In the Canki Sutta, the Buddha hints that even the learned brahmans themselves are unsure whether the Vedas are true, by their own empirical validation:
"And among the brahman seers of the past, the creators of the hymns,
the composers of the hymns — those ancient hymns, sung, repeated, &
collected, which brahmans at present still sing, still chant,
repeating what was said, repeating what was spoken — i.e., Atthaka,
Vamaka, Vamadeva, Vessamitta, Yamataggi, Angirasa, Bharadvaja,
Vasettha, Kassapa & Bhagu: was there even one of these who said, 'This
we know; this we see; only this is true; anything else is worthless?'"
"No, Master Gotama."
"So then, Bharadvaja, it seems that there isn't among the brahmans
even one brahman who says, 'This I know; this I see; only this is
true; anything else is worthless.' And there hasn't been among the
brahmans even one teacher or teacher's teacher back through seven
generations who said, 'This I know; this I see; only this is true;
anything else is worthless.' And there hasn't been among the brahman
seers of the past, the creators of the hymns, the composers of the
hymns... even one who said, 'This we know; this we see; only this is
true; anything else is worthless.' Suppose there were a row of blind
men, each holding on to the one in front of him: the first one doesn't
see, the middle one doesn't see, the last one doesn't see. In the same
way, the statement of the brahmans turns out to be a row of blind men,
as it were: the first one doesn't see, the middle one doesn't see, the
last one doesn't see. So what do you think, Bharadvaja: this being the
case, doesn't the conviction of the brahmans turn out to be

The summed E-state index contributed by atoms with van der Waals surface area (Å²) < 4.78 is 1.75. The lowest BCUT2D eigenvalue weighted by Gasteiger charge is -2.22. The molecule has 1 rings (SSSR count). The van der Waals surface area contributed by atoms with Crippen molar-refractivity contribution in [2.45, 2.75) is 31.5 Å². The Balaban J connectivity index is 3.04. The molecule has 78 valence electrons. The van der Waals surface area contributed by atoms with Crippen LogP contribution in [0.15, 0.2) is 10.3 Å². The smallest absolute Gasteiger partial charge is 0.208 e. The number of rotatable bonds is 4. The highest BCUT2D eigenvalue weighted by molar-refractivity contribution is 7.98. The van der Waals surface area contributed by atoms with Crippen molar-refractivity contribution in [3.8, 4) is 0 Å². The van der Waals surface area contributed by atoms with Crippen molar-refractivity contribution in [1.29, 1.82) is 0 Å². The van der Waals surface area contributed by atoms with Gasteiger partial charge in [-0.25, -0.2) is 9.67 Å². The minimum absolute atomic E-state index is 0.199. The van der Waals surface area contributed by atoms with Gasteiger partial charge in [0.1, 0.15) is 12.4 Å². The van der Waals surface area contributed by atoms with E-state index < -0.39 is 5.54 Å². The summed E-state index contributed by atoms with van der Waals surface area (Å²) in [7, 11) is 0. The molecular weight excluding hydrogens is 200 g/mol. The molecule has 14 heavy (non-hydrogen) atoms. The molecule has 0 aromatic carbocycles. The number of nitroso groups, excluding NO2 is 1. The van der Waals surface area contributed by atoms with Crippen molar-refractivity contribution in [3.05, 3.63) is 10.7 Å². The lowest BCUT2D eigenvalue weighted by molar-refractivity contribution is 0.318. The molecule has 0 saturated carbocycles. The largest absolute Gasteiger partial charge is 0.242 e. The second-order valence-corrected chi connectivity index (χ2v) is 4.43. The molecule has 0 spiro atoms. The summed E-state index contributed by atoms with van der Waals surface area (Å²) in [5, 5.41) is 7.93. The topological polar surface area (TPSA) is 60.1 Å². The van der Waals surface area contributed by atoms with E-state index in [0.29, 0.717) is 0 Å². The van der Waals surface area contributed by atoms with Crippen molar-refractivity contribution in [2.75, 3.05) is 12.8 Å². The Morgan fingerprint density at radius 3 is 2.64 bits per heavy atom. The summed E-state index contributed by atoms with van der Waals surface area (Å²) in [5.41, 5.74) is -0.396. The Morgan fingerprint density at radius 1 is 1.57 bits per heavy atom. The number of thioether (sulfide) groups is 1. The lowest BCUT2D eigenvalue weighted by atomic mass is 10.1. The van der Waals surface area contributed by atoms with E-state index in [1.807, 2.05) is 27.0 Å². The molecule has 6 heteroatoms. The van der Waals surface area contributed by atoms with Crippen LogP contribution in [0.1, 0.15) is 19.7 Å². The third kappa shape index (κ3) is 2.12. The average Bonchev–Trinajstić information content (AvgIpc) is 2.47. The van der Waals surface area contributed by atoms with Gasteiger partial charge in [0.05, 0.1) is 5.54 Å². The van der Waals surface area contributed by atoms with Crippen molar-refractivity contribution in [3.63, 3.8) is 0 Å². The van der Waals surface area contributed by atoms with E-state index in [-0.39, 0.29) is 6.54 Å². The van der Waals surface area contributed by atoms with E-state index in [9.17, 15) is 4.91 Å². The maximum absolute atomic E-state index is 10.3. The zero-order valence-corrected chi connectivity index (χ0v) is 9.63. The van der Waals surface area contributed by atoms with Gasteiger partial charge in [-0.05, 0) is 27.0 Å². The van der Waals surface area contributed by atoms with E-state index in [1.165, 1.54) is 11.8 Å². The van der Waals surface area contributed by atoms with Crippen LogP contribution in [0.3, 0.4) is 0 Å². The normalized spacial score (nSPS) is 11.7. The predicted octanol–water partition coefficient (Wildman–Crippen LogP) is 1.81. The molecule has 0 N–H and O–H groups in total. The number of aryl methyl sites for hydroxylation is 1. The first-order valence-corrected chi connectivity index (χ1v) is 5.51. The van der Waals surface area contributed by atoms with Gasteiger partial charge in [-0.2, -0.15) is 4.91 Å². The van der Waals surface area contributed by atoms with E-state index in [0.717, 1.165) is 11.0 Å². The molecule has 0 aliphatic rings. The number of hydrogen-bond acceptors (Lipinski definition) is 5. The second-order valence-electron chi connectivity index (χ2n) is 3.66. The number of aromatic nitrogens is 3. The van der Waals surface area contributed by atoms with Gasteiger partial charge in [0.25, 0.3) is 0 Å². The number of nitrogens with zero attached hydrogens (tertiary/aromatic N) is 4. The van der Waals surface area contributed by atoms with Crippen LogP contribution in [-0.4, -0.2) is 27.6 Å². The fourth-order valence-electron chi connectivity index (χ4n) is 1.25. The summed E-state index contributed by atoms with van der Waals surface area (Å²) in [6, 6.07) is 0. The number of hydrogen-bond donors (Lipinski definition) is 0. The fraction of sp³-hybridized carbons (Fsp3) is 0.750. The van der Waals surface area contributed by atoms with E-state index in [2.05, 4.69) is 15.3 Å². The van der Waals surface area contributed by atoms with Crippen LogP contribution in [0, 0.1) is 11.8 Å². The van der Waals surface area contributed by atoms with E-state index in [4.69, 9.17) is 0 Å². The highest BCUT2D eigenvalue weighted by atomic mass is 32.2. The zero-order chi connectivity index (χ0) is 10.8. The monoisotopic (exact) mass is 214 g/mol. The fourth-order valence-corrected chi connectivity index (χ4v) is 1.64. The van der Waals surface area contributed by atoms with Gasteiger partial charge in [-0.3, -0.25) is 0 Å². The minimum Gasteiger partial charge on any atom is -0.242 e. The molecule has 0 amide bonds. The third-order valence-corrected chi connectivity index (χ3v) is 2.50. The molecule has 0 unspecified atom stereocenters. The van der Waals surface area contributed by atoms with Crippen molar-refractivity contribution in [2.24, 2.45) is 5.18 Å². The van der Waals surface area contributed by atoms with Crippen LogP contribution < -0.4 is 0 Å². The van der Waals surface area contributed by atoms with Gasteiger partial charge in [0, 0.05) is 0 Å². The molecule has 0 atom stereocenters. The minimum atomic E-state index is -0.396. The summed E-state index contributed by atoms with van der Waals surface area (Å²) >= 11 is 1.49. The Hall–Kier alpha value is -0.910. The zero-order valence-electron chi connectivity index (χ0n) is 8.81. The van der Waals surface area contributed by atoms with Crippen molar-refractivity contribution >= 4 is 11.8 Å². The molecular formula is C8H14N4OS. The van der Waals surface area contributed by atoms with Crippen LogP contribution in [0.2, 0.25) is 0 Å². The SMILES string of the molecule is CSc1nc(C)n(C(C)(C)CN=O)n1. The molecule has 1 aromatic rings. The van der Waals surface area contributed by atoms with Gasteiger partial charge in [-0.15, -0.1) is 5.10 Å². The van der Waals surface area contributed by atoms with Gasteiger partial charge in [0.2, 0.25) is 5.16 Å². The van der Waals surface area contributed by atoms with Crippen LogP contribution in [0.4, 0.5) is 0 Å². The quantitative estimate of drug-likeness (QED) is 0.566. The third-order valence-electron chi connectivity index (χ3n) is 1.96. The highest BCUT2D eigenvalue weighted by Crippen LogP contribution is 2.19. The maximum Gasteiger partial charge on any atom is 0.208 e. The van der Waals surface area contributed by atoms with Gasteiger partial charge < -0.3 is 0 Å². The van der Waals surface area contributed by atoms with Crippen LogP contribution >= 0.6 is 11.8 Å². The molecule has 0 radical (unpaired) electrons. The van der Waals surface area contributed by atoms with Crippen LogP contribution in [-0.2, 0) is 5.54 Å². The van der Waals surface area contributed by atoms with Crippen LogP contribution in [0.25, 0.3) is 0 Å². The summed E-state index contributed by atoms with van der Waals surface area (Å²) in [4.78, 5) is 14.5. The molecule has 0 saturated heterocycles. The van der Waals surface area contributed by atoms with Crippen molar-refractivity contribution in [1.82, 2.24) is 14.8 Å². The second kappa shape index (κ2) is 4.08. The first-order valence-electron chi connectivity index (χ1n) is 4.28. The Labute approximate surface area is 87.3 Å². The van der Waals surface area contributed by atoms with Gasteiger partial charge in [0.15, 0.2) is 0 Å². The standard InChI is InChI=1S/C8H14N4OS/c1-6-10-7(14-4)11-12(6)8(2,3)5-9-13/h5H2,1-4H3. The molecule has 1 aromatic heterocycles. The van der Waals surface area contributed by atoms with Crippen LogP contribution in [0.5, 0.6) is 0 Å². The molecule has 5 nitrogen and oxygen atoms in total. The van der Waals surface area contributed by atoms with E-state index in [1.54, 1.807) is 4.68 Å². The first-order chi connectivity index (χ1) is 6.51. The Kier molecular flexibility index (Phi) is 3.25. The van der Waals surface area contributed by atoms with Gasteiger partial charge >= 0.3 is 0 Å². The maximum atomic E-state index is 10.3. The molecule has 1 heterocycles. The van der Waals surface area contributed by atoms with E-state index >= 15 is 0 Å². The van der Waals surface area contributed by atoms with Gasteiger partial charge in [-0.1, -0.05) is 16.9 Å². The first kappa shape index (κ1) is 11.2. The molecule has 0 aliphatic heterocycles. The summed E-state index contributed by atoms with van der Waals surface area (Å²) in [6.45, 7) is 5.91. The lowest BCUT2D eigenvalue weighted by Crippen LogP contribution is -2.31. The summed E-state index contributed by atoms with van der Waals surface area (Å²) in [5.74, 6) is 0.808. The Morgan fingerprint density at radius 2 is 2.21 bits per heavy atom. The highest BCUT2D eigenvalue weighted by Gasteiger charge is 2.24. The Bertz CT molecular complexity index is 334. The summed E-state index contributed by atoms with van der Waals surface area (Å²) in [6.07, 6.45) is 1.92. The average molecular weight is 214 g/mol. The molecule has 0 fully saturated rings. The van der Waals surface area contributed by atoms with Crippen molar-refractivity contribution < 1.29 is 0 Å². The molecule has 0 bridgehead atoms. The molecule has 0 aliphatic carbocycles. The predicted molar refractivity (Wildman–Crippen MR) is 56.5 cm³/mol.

The Buddha also rejected various Vedic practices as being superstitious.
In the Sigalovada Sutta, the Buddha rejected the ritualism behind the Vedic bath prayer ceremony practised by a young householder by the name of Sigala, and put a new spin on it, according to the Buddha Dhamma.
More can be found in the Brahmana Samyutta (SN 7):
In SN 7.8, the Buddha rejected food ritually chanted over from the
Vedic fire sacrifice because he discouraged superstition. By
accepting the food, he would be validating the notion that the
sacrificial milk rice is special and meant for noble ones.
In SN 7.7, the Buddha says that austerities does not make one pure
and chanting mantras does not make one a brahmin.
In SN 7.9, the Buddha challenged the superstition of caste by birth.
In SN 7.21, the Buddha enlightened a brahmin who held the
superstitious view that purification rites using water can wash away
In SN 42.6, the Buddha rejected the use of prayers to help the deceased go to heavan.
In DN 2, the Buddha forbade his monks from doing fire oblations or fire sacrifices, practising astrology, reading omens, calculating auspicious dates for marriages, consecrating sites for construction and worshipping the Sun.